During the last #transchat (next one is tomorrow, 12/11, 2-4pm EST on Twitter) Nat (@quarridors) got me thinking about trans medical history and the kind of assumptions we make based on appearance. Though I don’t think it’s appropriate to ask a person whether they’re trans*, or a genderqueer person what their “birth” gender was, and I don’t assume that I can tell anything about gender by looking at someone, I do tend to assume that it’d obvious from looking at me what I was raised as, or what’s in my pants.
When I think about that, of course, I realize it’s not true. No one knows that for sure unless I tell them. And I’m thinking about the value of not disclosing that kind of information as a way to destabilize or deemphasize gender in our interpersonal relations. What’s in your pants is about as private as it gets, but we don’t treat it that way. We also make assumptions about bodies and medical histories based on a person’s gender identity. On the other hand, I think there may be value in my writing about my experiences as someone who grew up female-identified, because that background is a huge part of my trans* story.
Anyone have experience with this, or has anyone changed approach over time?
I’m a little bummed that OKCupid doesn’t allow for “queer” or “genderqueer” as options, but the name thing is really what gets to me. For the record, this is what I sent them, and I’ll keep you updated:
I am hoping that you might make an exception to your username policy for gender identity. I’ve always found OKC to be the most liberal dating site in terms of sexuality and gender, and I hope that you’ll live up to that reputation in practice, as many in queer communities use your service. I am genderqueer and the name I created years ago is a female first name that I no longer use in life. I go by my middle name, Avory. “Judith” is inconsistent with my gender identity and it can be upsetting to see it over and over again in print. I am on a limited income and cannot afford to pay a monthly fee indefinitely to have my name changed and maintained. As a longtime user, I would like to be able to keep the benefits I have accrued on your site, rather than be punished for a change in gender identity by having to create a new account. I trust that you will understand that this is not an abuse of the situation. My preferred usernames, in order of preference, are:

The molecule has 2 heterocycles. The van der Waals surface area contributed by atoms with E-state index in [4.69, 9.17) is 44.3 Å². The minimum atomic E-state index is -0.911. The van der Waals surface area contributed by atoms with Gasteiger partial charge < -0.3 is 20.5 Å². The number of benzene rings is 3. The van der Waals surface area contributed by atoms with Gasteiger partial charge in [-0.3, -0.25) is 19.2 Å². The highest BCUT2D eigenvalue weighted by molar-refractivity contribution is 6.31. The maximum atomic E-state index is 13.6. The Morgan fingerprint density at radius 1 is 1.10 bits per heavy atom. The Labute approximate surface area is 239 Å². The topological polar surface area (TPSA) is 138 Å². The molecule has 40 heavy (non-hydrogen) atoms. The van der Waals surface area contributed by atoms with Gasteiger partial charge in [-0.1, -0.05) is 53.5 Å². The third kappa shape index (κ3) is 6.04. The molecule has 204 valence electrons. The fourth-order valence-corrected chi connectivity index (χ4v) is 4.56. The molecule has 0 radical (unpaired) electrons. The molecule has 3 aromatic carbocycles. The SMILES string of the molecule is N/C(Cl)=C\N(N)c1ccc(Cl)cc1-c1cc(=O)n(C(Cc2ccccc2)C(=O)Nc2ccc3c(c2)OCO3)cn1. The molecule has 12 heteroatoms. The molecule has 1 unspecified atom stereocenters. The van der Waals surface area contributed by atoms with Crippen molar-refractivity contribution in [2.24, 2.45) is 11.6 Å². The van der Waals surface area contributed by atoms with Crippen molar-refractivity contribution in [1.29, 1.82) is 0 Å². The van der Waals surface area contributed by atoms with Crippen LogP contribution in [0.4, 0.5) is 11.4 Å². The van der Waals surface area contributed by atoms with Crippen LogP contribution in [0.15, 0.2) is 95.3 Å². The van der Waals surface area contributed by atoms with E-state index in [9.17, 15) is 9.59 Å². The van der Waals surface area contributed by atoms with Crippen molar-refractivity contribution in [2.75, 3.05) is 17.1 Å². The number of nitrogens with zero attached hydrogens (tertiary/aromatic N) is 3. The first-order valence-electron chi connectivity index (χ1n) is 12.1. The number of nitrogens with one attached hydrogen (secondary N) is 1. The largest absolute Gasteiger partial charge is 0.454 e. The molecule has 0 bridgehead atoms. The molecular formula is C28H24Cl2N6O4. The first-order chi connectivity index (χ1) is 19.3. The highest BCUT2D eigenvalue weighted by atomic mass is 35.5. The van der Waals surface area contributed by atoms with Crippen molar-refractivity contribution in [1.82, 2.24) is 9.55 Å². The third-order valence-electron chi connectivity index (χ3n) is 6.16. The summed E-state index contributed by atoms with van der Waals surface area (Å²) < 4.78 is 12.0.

Thanks for your help,
For a long time, I’ve wondered if there is any connection between my PCOS (polycystic ovary syndrome, a condition that produces excess androgen and thus affects my hormonal balance) and my gender identity. I would be really curious to see some research into PCOS and gender identity, but I can’t imagine such a thing ever actually happening, because the idea that something like PCOS might affect someone’s gender is such anathema to many people. When you have a syndrome that affects things like your body hair growth and your period (or lack thereof), doctors are very quick to say “don’t worry! You’re not any less of a woman!” Honestly? I wasn’t worried.
I think it’s a sign of how invested we are in gender that doctors would automatically consider the possibility of hormones affecting gender identity an insult. Maybe it’s just a value neutral thing that might happen to some people. I would like to see some research on it, and understand it a little better, while knowing that in the end the labels that apply to me and how I experience gender are my own personal choice and no one else’s. I’m curious what impact not menstruating, having excess androgen, etc., has on me.
I also find it interesting that when it’s the reverse–hormones going along with the gender everyone assumes you are–those hormones are celebrated and praised. Whoo hoo, all women menstruate, blood is the tie that binds us, we all understand that monthly “curse,” and other variations that I am oh so sick of. When I identified as a woman, I found that refrain extremely isolating. Now, it’s more of a physical confirmation that I’m not female, and I’m okay with it. But it doesn’t really mean anything, nor should it. Same deal with hormones, which are the explanation for pretty much everything under the sun when it comes to women. I don’t think it’s all that simple.